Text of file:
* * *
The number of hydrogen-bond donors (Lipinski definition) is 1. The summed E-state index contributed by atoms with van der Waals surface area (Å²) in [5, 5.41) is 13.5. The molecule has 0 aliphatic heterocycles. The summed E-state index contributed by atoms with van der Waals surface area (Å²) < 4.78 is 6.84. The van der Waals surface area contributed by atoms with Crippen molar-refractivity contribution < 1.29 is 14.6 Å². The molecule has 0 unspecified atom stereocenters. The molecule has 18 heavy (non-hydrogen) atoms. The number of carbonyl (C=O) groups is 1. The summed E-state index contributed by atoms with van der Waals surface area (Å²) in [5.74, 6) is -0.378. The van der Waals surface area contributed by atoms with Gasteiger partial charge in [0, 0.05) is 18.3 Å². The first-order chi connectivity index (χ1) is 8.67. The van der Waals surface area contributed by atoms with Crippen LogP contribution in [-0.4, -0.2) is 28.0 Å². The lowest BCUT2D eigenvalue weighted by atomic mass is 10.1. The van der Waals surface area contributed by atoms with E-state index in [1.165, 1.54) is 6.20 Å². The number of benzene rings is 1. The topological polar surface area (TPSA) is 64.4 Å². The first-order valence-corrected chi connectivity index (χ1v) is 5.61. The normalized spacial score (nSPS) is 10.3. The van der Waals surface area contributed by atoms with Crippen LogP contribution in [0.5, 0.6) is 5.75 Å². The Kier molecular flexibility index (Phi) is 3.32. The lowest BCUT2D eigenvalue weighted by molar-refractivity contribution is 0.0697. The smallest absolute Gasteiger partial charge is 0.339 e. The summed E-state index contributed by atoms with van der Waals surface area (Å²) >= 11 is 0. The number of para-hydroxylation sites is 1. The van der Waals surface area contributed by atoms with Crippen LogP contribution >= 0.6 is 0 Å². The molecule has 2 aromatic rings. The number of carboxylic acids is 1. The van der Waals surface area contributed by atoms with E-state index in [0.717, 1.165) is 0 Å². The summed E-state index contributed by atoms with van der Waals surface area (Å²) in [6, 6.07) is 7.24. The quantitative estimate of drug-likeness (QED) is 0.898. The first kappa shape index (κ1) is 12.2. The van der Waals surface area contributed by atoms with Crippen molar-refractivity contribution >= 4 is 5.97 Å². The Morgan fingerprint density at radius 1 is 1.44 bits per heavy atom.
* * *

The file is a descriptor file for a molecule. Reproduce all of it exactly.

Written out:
The number of hydrogen-bond donors (Lipinski definition) is 1. The summed E-state index contributed by atoms with van der Waals surface area (Å²) in [5, 5.41) is 13.5. The molecule has 0 aliphatic heterocycles. The summed E-state index contributed by atoms with van der Waals surface area (Å²) < 4.78 is 6.84. The van der Waals surface area contributed by atoms with Crippen molar-refractivity contribution < 1.29 is 14.6 Å². The molecule has 0 unspecified atom stereocenters. The molecule has 18 heavy (non-hydrogen) atoms. The number of carbonyl (C=O) groups is 1. The summed E-state index contributed by atoms with van der Waals surface area (Å²) in [5.74, 6) is -0.378. The van der Waals surface area contributed by atoms with Gasteiger partial charge in [0, 0.05) is 18.3 Å². The first-order chi connectivity index (χ1) is 8.67. The van der Waals surface area contributed by atoms with Crippen LogP contribution in [-0.4, -0.2) is 28.0 Å². The lowest BCUT2D eigenvalue weighted by atomic mass is 10.1. The van der Waals surface area contributed by atoms with E-state index in [1.165, 1.54) is 6.20 Å². The number of benzene rings is 1. The topological polar surface area (TPSA) is 64.4 Å². The first-order valence-corrected chi connectivity index (χ1v) is 5.61. The normalized spacial score (nSPS) is 10.3. The van der Waals surface area contributed by atoms with Crippen LogP contribution in [0.5, 0.6) is 5.75 Å². The Kier molecular flexibility index (Phi) is 3.32. The lowest BCUT2D eigenvalue weighted by molar-refractivity contribution is 0.0697. The smallest absolute Gasteiger partial charge is 0.339 e. The summed E-state index contributed by atoms with van der Waals surface area (Å²) >= 11 is 0. The number of para-hydroxylation sites is 1. The van der Waals surface area contributed by atoms with Crippen LogP contribution >= 0.6 is 0 Å². The molecule has 2 aromatic rings. The number of carboxylic acids is 1. The van der Waals surface area contributed by atoms with E-state index in [0.717, 1.165) is 0 Å². The summed E-state index contributed by atoms with van der Waals surface area (Å²) in [6, 6.07) is 7.24. The quantitative estimate of drug-likeness (QED) is 0.898. The first kappa shape index (κ1) is 12.2. The van der Waals surface area contributed by atoms with Crippen molar-refractivity contribution >= 4 is 5.97 Å². The Morgan fingerprint density at radius 1 is 1.44 bits per heavy atom.